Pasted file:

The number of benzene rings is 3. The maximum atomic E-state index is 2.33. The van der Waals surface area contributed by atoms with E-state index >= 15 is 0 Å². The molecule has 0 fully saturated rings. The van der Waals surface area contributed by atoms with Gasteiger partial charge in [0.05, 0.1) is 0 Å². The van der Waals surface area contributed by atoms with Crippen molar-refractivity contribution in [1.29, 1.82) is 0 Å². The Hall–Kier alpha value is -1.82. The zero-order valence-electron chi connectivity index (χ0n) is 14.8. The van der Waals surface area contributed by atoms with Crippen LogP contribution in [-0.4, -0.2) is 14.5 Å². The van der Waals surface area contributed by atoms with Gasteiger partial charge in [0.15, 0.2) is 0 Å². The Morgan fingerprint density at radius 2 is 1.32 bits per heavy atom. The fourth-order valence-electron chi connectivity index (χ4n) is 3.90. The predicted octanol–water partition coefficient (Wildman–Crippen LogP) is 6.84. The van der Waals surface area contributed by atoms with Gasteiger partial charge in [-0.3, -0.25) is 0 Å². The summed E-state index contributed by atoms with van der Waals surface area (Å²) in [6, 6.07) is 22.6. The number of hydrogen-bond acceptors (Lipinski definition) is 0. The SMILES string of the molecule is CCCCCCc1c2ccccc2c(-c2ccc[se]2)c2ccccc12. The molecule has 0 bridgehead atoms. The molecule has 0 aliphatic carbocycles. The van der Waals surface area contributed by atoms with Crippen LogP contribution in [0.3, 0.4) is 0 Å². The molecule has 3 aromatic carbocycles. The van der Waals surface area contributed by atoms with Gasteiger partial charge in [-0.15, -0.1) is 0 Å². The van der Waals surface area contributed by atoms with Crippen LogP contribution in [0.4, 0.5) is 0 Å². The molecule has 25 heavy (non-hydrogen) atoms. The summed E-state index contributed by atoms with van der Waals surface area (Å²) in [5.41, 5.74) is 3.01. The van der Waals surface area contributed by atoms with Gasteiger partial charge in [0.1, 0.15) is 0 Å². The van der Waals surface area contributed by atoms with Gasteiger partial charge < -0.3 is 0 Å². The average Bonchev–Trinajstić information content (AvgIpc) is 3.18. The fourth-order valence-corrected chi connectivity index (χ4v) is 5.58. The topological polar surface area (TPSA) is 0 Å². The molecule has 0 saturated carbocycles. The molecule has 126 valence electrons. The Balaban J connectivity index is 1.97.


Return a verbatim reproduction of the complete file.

The number of benzene rings is 3. The maximum atomic E-state index is 2.33. The van der Waals surface area contributed by atoms with E-state index >= 15 is 0 Å². The molecule has 0 fully saturated rings. The van der Waals surface area contributed by atoms with Gasteiger partial charge in [0.05, 0.1) is 0 Å². The van der Waals surface area contributed by atoms with Crippen molar-refractivity contribution in [1.29, 1.82) is 0 Å². The Hall–Kier alpha value is -1.82. The zero-order valence-electron chi connectivity index (χ0n) is 14.8. The van der Waals surface area contributed by atoms with Crippen LogP contribution in [-0.4, -0.2) is 14.5 Å². The van der Waals surface area contributed by atoms with Gasteiger partial charge in [0.15, 0.2) is 0 Å². The Morgan fingerprint density at radius 2 is 1.32 bits per heavy atom. The fourth-order valence-electron chi connectivity index (χ4n) is 3.90. The predicted octanol–water partition coefficient (Wildman–Crippen LogP) is 6.84. The van der Waals surface area contributed by atoms with Gasteiger partial charge in [-0.3, -0.25) is 0 Å². The summed E-state index contributed by atoms with van der Waals surface area (Å²) in [6, 6.07) is 22.6. The number of hydrogen-bond acceptors (Lipinski definition) is 0. The SMILES string of the molecule is CCCCCCc1c2ccccc2c(-c2ccc[se]2)c2ccccc12. The molecule has 0 bridgehead atoms. The molecule has 0 aliphatic carbocycles. The van der Waals surface area contributed by atoms with Crippen LogP contribution in [0.3, 0.4) is 0 Å². The molecule has 3 aromatic carbocycles. The van der Waals surface area contributed by atoms with Gasteiger partial charge in [-0.15, -0.1) is 0 Å². The van der Waals surface area contributed by atoms with Crippen LogP contribution in [0.4, 0.5) is 0 Å². The molecule has 25 heavy (non-hydrogen) atoms. The summed E-state index contributed by atoms with van der Waals surface area (Å²) in [5.41, 5.74) is 3.01. The van der Waals surface area contributed by atoms with Gasteiger partial charge in [0.1, 0.15) is 0 Å². The van der Waals surface area contributed by atoms with Gasteiger partial charge < -0.3 is 0 Å². The average Bonchev–Trinajstić information content (AvgIpc) is 3.18. The fourth-order valence-corrected chi connectivity index (χ4v) is 5.58. The topological polar surface area (TPSA) is 0 Å². The molecule has 0 saturated carbocycles. The molecule has 126 valence electrons. The Balaban J connectivity index is 1.97.